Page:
Hall Of Fame Profile: Junior Johnson, Part 1 Of 5

The NASCAR Hall of Fame will induct the five members of its inaugural class May 23. Leading up to the hall’s induction ceremony, is profiling the first five racing legends chosen for this unique honor.

Junior Johnson had no reason to believe that he couldn’t drive a race car when he was issued the invitation to do so while he was working the ground of the family farm in Wilkes County, N.C. behind a mule. It was the summer of 1949.

The only immediate problem was footwear. “I had to go in the house and get some shoes,” Johnson said.

Then he was off to begin a racing adventure that would result in 50 victories at NASCAR’s highest level, six national championships as a team owner, widespread acclaim as an iconic figure in stock car racing history and a place in the inaugural class of the NASCAR Hall of Fame.

Back then, though, Robert Glenn Johnson Jr. was simply a mountain farm boy who knew how to go fast. Why did he know? He had done so numerous times in hopped-up street cars built for the illegal liquor trade. Johnson was a driver for his family’s whiskey operations, and he spent countless dark nights blistering the two-lane mountain roads from western North Carolina to points south, making deliveries of the illegal moonshine that had been manufactured deep in the backwoods of the mountains.

When his plowing was interrupted by an invitation to go racing, it was as normal to Johnson as wandering in from the fields late in the day for supper.

“When I got into racing, I already had the experience I needed,” Johnson said. “I didn’t have to learn how to drive fast. I already knew how to do it. I could run fast right off the bat.”

Johnson, who showed little concern for protocol on the race track, soon became known as the Wild Man from Ronda (N.C.). He slammed and bammed and jammed his way to wins, and, in 1953, at the age of 22, he arrived in Cup racing. For the next dozen years, he would blaze a trail across the sport, building a reputation as one of the most fearless drivers in the history of racing. He won 50 times in 313 starts and was leading dozens of other races when his cars, stretched beyond the limit by his aggressive driving, failed him.

“You have to just not care to race like that,” said NASCAR historian Buz McKim. “Curtis Turner and Tim Richmond had the same kind of attitude. They were reckless – really kind of scary crazy. Junior was fearless, but he could control it. He was in command of the situation. It was a pretty nice combination. He was able to drive beyond the limits.”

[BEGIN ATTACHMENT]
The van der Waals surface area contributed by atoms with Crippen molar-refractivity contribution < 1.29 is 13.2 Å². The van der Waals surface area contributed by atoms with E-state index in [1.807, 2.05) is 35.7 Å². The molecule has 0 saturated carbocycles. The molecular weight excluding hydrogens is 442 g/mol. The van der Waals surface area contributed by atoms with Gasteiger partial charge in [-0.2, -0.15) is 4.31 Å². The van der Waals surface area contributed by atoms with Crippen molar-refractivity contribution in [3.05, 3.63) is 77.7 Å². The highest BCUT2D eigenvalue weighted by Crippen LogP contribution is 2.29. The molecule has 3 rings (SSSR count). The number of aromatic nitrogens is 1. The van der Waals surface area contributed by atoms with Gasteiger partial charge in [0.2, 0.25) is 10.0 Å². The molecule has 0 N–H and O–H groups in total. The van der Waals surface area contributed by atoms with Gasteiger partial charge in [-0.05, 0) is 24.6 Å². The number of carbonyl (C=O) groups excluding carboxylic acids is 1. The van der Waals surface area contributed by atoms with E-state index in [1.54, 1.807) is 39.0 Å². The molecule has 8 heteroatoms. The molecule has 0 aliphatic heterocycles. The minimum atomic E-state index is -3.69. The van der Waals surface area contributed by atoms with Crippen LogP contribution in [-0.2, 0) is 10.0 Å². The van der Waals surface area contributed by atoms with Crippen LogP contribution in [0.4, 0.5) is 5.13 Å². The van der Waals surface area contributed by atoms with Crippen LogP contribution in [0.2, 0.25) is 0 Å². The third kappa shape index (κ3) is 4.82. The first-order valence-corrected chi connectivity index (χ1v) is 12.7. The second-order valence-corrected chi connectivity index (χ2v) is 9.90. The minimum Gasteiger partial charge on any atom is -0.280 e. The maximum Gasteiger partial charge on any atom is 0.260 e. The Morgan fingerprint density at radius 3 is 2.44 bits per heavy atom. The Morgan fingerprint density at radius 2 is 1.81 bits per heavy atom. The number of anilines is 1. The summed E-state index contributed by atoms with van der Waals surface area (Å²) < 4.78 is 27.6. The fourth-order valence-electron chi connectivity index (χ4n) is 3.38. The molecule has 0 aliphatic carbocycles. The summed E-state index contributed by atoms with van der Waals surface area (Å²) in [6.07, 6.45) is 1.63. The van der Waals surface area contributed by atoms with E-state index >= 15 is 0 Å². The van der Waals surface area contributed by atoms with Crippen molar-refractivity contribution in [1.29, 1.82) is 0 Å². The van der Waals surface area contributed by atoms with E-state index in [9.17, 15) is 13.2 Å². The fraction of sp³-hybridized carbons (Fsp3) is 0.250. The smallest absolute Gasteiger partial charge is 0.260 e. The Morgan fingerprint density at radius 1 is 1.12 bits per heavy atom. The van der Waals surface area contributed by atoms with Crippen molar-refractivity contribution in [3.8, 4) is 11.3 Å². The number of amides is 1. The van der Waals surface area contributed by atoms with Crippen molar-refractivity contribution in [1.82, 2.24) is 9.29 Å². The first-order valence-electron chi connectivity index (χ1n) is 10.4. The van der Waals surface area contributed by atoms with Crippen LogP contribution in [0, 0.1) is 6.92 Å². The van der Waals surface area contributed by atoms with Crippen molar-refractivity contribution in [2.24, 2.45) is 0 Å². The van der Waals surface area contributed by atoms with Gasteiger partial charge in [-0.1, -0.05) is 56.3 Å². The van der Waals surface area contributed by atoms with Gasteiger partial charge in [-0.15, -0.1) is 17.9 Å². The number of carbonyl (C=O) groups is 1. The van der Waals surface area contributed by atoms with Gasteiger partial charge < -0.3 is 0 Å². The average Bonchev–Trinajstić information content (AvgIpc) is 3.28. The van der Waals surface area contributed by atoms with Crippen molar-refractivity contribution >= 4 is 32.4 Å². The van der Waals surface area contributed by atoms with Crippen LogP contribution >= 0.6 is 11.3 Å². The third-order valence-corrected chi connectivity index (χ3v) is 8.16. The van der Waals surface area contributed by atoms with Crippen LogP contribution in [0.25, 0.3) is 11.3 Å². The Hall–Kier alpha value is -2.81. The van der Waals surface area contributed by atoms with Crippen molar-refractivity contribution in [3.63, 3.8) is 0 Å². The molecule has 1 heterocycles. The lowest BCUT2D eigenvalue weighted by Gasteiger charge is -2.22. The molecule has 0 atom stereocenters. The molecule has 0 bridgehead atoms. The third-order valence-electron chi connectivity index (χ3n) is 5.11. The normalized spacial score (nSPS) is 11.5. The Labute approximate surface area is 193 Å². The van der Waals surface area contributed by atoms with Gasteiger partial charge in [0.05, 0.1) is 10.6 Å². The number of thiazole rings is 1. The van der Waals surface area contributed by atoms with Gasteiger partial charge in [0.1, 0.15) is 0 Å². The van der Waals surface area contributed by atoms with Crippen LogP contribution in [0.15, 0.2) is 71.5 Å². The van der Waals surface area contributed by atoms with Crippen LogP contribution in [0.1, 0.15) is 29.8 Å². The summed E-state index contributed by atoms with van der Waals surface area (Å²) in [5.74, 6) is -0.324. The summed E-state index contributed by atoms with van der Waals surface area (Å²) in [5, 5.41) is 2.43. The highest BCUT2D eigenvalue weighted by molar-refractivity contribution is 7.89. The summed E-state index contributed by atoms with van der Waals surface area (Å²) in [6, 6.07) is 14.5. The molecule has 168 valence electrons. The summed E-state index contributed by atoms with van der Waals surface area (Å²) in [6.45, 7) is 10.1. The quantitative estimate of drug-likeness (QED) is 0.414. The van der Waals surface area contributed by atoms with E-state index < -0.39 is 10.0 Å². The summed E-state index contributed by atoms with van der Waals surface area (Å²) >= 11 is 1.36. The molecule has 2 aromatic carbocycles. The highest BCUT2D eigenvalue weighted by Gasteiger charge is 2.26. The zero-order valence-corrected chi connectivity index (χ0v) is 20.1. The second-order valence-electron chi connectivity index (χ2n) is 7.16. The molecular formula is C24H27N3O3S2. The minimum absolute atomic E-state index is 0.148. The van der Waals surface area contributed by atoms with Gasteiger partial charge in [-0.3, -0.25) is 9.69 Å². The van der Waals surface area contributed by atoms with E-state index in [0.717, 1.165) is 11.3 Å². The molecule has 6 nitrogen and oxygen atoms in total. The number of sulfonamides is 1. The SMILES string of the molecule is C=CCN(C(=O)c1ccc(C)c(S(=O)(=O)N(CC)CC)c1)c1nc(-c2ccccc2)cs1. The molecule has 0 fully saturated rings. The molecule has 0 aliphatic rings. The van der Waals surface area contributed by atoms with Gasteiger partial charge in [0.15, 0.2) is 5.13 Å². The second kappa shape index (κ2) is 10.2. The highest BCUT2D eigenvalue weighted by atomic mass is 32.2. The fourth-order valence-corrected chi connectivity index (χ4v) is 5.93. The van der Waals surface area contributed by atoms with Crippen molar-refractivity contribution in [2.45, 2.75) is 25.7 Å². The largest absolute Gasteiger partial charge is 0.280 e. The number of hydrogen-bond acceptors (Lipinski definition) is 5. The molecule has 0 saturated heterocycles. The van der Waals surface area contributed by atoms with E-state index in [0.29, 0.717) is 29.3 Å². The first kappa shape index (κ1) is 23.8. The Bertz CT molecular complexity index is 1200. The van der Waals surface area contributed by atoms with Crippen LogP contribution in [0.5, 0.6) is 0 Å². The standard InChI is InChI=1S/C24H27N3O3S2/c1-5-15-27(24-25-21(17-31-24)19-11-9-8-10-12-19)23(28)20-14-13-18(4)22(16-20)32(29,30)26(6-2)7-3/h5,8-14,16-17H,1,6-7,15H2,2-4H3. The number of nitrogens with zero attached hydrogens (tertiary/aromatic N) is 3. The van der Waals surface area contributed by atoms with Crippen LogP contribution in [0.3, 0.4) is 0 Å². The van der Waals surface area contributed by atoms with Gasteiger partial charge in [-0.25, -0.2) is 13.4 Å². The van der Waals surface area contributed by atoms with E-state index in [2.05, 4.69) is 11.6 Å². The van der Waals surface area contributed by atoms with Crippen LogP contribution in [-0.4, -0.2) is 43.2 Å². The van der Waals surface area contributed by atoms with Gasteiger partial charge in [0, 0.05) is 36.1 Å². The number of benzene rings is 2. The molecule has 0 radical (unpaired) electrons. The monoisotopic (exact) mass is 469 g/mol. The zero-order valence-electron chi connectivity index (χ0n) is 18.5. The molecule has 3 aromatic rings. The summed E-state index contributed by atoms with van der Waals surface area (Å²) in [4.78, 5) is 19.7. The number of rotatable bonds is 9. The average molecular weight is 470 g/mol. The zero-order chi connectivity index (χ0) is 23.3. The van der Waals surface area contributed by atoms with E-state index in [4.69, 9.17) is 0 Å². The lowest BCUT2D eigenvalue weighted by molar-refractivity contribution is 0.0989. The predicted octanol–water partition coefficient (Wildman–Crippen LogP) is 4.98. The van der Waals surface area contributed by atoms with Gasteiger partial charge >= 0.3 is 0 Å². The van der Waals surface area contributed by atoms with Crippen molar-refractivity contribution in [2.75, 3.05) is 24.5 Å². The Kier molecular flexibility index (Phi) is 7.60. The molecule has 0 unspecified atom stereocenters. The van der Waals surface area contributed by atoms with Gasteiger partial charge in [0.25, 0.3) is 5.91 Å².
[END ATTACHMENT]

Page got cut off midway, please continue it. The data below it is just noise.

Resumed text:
Johnson was the opposite of what has become known in the modern era of racing as a points racer. Some drivers can stack up top-10 finishes and do well in the overall picture without necessarily racing to win. Such an approach was foreign to Johnson.

“That’s the way he was,” said Dale Inman, who was crew chief for Richard Petty in the 1960s when Petty Enterprises and everyone else had to deal with Johnson and his bravado. “He drove the car unmercifully. Curtis Turner was in that same league. Junior was hell-bent for leather the whole time he was in the race car.

“You always had to wonder if the car would hold up under him. If it didn’t, you had him beat. But he was a tough competitor. The thing about him, he knew his car. He was one of the few who came along who built cars.”

Long-time team owner Bud Moore said Johnson “was going to be up front, one way or the other. If he had to spin you out or run over you, he got there. He was there to win the race. There was no other way.”

TUESDAY: The Best School

Mike Hembree is NASCAR Editor for and has been covering motorsports for 28 years. He has written several books on NASCAR, including "NASCAR: The Definitive History of America's Sport" and "Then Tony Said To Junior: The Best NASCAR Stories Ever Told". He is a six-time winner of the National Motorsports Press Association Writer of the Year Award.

The NASCAR Hall of Fame Grand Opening is set for May 11, 2010. Outdoor Opening Ceremonies are May 11th from 9 to 10 am ET free of charge, open to the public. Outdoor festivities including driver appearances and concerts May 11th from 10 am until 8 pm ET open to the public, free of charge. Tickets to enter the NASCAR Hall of Fame are on sale now at or by calling 877-231-2010. The countdown to the NASCAR Hall of Fame is on! Visit for daily updates about the NASCAR Hall of Fame.